Higher energy prices, partly prompted by a disjointed U.S. energy policy, are cutting deeply into U.S. farmers' and ranchers' wallets.
That's according to American Farm Bureau Federation (AFBF) leaders testifying today before a House small business subcommittee.
Speaking for AFBF, Missouri farmer Hal Swaney says increased energy prices during the 2003- 2004 growing season have cost farmers more than $6 billion in added expenses.
"It is essential that we have access to reliable and affordable energy inputs, including gasoline, diesel, electricity and natural gas," says Swaney, a member of the Missouri Farm Bureau board of directors and owner-operator of a beef, row crop and tobacco farm.
Natural gas is particularly important to agriculture because it's the base stock for producing a range of farm inputs, including nitrogen fertilizers and crop protectants, as well as electricity for lighting, heating, irrigation and grain drying, Swaney says.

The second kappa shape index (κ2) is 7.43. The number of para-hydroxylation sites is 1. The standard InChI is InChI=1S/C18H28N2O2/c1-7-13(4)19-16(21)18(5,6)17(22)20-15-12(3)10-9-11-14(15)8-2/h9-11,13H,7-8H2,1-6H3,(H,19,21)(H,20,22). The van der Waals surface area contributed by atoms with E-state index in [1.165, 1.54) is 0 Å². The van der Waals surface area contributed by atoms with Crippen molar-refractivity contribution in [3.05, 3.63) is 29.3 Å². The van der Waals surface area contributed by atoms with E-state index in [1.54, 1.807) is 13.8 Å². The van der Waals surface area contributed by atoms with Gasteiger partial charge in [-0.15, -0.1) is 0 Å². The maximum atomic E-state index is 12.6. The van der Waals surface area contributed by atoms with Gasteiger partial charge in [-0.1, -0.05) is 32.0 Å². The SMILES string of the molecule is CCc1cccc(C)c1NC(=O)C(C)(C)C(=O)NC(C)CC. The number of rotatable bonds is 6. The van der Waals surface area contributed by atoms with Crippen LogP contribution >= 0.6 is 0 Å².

"Natural gas accounts for nearly 90% of the cost of nitrogen fertilizer," Swaney says. He also told subcommittee members that his cost for purchasing nitrogen-based fertilizer jumped to $400 per ton in the spring of 2004, a 48% increase from 2002.
Eleven ammonia nitrogen fertilizer plants in the United States have permanently stopped production since 2000, representing a loss of 21% of domestic capacity, the farmer says. AFBF leaders say those losses, and any further declines in the domestic fertilizer industry, will negatively impact Americaâ€™s food security because U.S. agriculture will become more dependent on foreign energy imports.
AFBF continues urging Congress to pass a comprehensive energy bill that would, among other benefits, increase domestic natural gas production and create increased opportunities for home-grown renewable fuels such as ethanol and biodiesel.